Friday, January 12, 2007

Miss Potter

The movie industry is getting much better at biopics; “Walk the Line” and “Ray” are just two quite recent examples of how the obvious limitations attached to the task of compressing a life into a two hour movie timeslot can be overcome with good writing, acting and directing. And so it is with the challenging subject of “Miss Potter”, about the wonderful English children’s book author, illustrator and naturalist Beatrix Potter. On the face of it Beatrix Potter is not a particularly obvious choice for a film. True she was a talented author, a wonderful illustrator and a pioneer of the need for conservation in her beloved Lake District. But over her long life not a lot really happened to her that would be the stuff of movies. “Miss Potter” overcomes this handicap quite wonderfully by concentrating on her relationship with, and engagement to, her publisher Norman Warne to illustrate her personal strength and character – especially her courage.

Beatrix Potter grew up in a prosperous London Victorian family and in a world where women of her genteel class were expected to know their place and obey their parents. Beatrix’s gradual emergence as an independent character is well treated in “Miss Potter” with a good use of flashbacks to her early childhood showing her growing love of animals and the natural world. Her talent was treated with patronising contempt by her parents – especially her monstrous mother. But Frederick Warne, the publisher, saw something in Beatrix’s work and took a risk in publishing Peter Rabbit. The youngest Warne brother, Norman, supervised the publication as his first real job and the diffident and kindly Norman gradually and subtly attracts Beatrix. The development of their mutual attraction is really well portrayed in the film – as are all of the obstacles put in their way. Not only must they always be accompanied by a chaperone but when, at last, they do manage to escape Miss Wiggin’s attention for a moment and declare their love for each other this declaration, when revealed to Beatrix’s parents, is vociferously opposed by them because Mr Warne is “in trade” and therefore not a suitable husband. One of the best moments in the film is when Beatrix reacts to this snobbery by informing her parents that they are themselves “parvenus” - that they come from a “trade” background as much as the Warne family does.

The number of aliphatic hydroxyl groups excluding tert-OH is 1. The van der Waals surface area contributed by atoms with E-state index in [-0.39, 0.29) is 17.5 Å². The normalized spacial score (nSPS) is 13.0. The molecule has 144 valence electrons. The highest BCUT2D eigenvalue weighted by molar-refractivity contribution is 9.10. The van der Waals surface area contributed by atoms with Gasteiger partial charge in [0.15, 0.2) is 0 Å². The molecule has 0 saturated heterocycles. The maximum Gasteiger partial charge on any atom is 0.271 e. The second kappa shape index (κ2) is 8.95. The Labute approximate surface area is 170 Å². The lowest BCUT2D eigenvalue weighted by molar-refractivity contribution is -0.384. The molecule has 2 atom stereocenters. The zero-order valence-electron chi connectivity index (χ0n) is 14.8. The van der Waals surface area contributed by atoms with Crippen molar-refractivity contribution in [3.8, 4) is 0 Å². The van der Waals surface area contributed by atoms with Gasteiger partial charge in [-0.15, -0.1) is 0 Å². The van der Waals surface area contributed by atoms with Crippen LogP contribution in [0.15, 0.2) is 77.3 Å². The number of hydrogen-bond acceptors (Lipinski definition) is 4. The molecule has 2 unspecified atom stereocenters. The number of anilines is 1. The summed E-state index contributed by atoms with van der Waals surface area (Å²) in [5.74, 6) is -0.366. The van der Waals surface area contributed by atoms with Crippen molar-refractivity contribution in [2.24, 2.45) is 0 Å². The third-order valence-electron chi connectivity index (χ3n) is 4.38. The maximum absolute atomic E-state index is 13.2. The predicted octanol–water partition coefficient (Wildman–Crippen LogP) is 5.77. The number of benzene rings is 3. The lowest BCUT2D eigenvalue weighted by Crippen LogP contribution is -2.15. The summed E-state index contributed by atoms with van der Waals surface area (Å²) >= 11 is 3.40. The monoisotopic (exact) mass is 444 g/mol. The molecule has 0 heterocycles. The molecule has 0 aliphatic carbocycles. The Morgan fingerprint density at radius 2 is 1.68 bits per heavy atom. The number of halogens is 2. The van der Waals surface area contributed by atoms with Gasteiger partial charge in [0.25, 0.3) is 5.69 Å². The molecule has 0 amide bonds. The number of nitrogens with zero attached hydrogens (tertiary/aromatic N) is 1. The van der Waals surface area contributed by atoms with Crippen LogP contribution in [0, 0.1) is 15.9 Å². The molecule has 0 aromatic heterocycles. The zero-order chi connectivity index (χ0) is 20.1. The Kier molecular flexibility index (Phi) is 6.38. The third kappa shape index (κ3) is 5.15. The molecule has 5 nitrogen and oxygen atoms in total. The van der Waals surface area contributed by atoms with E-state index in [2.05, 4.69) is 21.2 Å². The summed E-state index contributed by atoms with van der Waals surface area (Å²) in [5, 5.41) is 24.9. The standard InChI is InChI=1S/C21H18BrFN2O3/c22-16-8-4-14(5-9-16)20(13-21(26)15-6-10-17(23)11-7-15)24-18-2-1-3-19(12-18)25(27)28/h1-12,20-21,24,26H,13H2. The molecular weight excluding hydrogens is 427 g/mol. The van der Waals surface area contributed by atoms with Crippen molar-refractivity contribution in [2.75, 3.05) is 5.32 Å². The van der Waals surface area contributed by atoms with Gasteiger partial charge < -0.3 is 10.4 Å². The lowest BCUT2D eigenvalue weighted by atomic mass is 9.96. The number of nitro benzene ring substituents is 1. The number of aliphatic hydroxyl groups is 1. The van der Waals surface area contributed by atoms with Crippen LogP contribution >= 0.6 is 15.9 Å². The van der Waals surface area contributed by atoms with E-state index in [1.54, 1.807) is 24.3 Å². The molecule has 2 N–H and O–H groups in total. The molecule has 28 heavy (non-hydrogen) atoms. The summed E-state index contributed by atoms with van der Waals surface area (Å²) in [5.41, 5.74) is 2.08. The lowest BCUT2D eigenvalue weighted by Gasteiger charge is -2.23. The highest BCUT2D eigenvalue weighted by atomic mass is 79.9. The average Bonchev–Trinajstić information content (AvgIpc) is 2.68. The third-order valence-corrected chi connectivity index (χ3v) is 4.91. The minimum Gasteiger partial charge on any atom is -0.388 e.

The snobbery of Beatrix Potter’s parents is shown in the context of the ruling morality (and hypocrisy) of London society in the late Victorian age. Beatrix’s escape from this claustrophobic world to the Lake District is well portrayed – as is her dogged commitment to the preservation of an area which was then being threatened by speculative builders. This is a good story – but not especially filmic, and the movie copes with this well with a brief scene at a property auction where Beatrix angers one of the speculators with her determination to put conservation ahead of profit. This is quite a modern and fashionable subject for our green conscious world but Beatrix Potter was an early adopter of the need for conservation and she had the substantial resources from her earnings to do something about it.

Beatrix Potter was a remarkable and admirable woman who overcame the prejudice and pretentiousness of the world she grew up in to exploit her talents and to follow her principles. She is well played in the movie by Renée Zellweger. I was a bit worried at the very beginning of the film that Ms Zellweger was going to give us a sort of Victorian Bridget Jones, but she soon morphed well into the character of Beatrix Potter and was convincing in the role. Ewan McGregor as Norman Warne is excellent as well – a retrained and believable performance. I also enjoyed Emily Watson’s rather butch Millie Warne, Norman’s sister and Beatrix’s confidant. The cinematography is excellent – not just in the beautiful Lake District scenes but also in capturing Victorian/Edwardian London.

Overall Miss Potter is a splendid, moving, engaging and interesting film. There may have been some artistic licence in both the story telling and in the characters. But that matters little if at the end we believe that the film has been true to the nature of its subject and is broadly accurate, as well as being entertaining.